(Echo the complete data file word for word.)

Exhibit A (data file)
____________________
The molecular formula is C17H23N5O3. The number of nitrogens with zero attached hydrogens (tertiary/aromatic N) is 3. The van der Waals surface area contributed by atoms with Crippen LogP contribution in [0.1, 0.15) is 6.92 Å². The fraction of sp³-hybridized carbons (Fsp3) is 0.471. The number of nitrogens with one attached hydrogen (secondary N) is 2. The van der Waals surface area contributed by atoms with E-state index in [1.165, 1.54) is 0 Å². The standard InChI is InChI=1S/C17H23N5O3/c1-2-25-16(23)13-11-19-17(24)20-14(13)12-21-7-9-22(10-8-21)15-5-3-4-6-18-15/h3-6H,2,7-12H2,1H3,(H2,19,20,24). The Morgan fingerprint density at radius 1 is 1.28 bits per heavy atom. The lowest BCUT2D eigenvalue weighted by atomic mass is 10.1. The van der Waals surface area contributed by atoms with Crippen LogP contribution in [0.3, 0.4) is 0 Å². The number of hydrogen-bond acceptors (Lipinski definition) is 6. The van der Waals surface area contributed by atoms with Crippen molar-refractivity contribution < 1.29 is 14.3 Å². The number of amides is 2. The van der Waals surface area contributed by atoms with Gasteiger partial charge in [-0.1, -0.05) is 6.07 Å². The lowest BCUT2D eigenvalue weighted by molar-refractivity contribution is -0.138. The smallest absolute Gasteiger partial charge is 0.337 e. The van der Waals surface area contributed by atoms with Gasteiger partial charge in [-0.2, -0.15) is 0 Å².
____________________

The molecular formula is C17H23N5O3. The number of nitrogens with zero attached hydrogens (tertiary/aromatic N) is 3. The van der Waals surface area contributed by atoms with Crippen LogP contribution in [0.1, 0.15) is 6.92 Å². The fraction of sp³-hybridized carbons (Fsp3) is 0.471. The number of nitrogens with one attached hydrogen (secondary N) is 2. The van der Waals surface area contributed by atoms with E-state index in [1.165, 1.54) is 0 Å². The standard InChI is InChI=1S/C17H23N5O3/c1-2-25-16(23)13-11-19-17(24)20-14(13)12-21-7-9-22(10-8-21)15-5-3-4-6-18-15/h3-6H,2,7-12H2,1H3,(H2,19,20,24). The Morgan fingerprint density at radius 1 is 1.28 bits per heavy atom. The lowest BCUT2D eigenvalue weighted by atomic mass is 10.1. The van der Waals surface area contributed by atoms with Crippen LogP contribution in [0.3, 0.4) is 0 Å². The number of hydrogen-bond acceptors (Lipinski definition) is 6. The van der Waals surface area contributed by atoms with Crippen molar-refractivity contribution < 1.29 is 14.3 Å². The number of amides is 2. The van der Waals surface area contributed by atoms with Gasteiger partial charge in [-0.1, -0.05) is 6.07 Å². The lowest BCUT2D eigenvalue weighted by molar-refractivity contribution is -0.138. The smallest absolute Gasteiger partial charge is 0.337 e. The van der Waals surface area contributed by atoms with Gasteiger partial charge in [-0.2, -0.15) is 0 Å².